Friday, June 27, 2014

Sin Makes You Free

  In case you aren't familiar with the above slogan, allow me to translate it for you; work makes you free.  That sign  hung above the front gate of Auschwitz as well as a number of other German camps, and was often the first thing  the detainees would see as they were hustled through the gate.  That sign isn't there by accident; it was yet another part of a great violation perpetrated by a monstrous regiment. I am of the mindset that  this  particular sign is as evil, if not more evil than anything that  happened inside Auschwitz's gates.  Long before you were sorted into a 'live' or  'work to death' group , you saw this sign.  Long before your  belongings were  taken from you and  you saw your  wife and children for the last time, you saw this sign.  Long before you were  offered a shower, you saw this sign.  Long before you were tattooed with a number, you saw this sign.  That sign was there to keep you from panicking, to keep the crowd under control.  It was a calculated lie so at odds with  all other evidence that you didn't resist until it was too late.   Some camps, particularly Treblinka, were made to look like railway stations, complete with fake train schedules and  landscaping.

  People strolled casually along, and although there were armed guards and  vicious dogs and towers and barbed wire, the detainees assured themselves that  their concerns must be misplaced.   Surely no one would hang a sign up  promising freedom if all they offered me was slavery and death, would they?  Nazi guards even offered to hold the  teddy bears of small children while they took a 'shower'.   The effect was very successful that, according to survivor Olga Albogen.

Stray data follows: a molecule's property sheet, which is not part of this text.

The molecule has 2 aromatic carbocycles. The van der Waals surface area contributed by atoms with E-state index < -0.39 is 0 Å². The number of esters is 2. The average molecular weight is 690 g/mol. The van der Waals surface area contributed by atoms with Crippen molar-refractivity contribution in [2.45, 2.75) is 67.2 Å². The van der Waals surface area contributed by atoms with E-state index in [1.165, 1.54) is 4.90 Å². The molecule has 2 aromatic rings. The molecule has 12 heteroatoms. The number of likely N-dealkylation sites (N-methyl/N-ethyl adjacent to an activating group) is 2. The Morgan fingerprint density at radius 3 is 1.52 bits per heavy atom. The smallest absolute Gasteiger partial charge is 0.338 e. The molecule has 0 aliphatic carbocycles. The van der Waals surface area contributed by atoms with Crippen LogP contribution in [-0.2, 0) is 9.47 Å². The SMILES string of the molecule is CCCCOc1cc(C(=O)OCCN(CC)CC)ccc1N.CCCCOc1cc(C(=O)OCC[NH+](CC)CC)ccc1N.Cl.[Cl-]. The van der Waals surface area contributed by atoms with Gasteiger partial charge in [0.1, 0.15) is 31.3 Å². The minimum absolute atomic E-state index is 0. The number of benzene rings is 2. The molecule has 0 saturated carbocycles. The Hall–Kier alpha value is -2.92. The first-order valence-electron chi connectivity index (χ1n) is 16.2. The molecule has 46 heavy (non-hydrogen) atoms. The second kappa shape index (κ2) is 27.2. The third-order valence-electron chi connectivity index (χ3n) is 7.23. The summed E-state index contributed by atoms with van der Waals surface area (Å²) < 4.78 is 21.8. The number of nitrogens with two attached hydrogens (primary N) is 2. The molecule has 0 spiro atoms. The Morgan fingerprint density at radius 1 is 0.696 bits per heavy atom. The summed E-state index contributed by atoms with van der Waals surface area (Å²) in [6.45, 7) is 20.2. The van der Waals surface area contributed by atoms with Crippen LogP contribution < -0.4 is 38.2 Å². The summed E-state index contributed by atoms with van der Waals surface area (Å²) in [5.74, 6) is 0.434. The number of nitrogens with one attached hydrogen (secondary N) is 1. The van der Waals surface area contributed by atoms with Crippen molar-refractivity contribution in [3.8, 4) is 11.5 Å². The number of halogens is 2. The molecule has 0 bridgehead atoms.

"…We didn't even say goodbye to Mother and the little ones. We just had some food yet from home and I gave it to my mother and said, 'We'll see you tonight.' And that was it and I never saw them again. It was such a commotion there in Auschwitz… So many people… And when they emptied the wagons, thousands and thousands and trains kept on coming from all over Europe, not just Hungary. It was just unbelievable."
  The Nazi's make convenient villains,  in that their actions were so very horrific, but dastardly characters of exactly the same stripe still roam among us, and the tactic is still the same; come with us , and we'll make you free.  These villains show their face in  the advertisements for beer, wine and liquor.  The advertisements always show a group of smiling people having a blast. The men are all  handsome, the women all busty and friendly.The message is clear; these people are having fun, and our product got them there. Drink will make you free.
 These villains show their face in the plotlines of movies and television shows where adultery and fornication  or perversion are portrayed with great glamor. Basic animal urges are indulged with  reckless abandon, and no consequences.  The message is clear; indulging your flesh will make you free.
  These villains show their face in the  sitcoms where the  bumbling dad is rescued from his own ineptitude by his strong-willed wife or his smart-mouthed kids.Over and over again, they preach their gospel of  how the kids know best, or the wife knows best. The message is clear; the old ways are foolish.  Rebellion will make you free.
  Just as the villains of old  didn't mention the  gas chambers, or the mass graves, or the starvation, their modern day counterparts leave out quite a bit.  The liquor ad conveniently omits that  the fun party girl doesn't really look like that, and even if she did, their product will wreck her beauty in short order.  The  bartender doesn't mention the wino at the end of the bar who has been playing this game, and losing, long before you came along to try your luck at it.  If battered wives and shattered homes and broken vows are mentioned at all, they are  used as an example of someone who took it too far.  The poor sap  at the bar stool is reassured, in a hundred different ways, that the debris field of ruined lives is the exception not the rule.  Pay no attention to what's right there in front of your eyes, just remember that you're having fun, and having fun will make you free.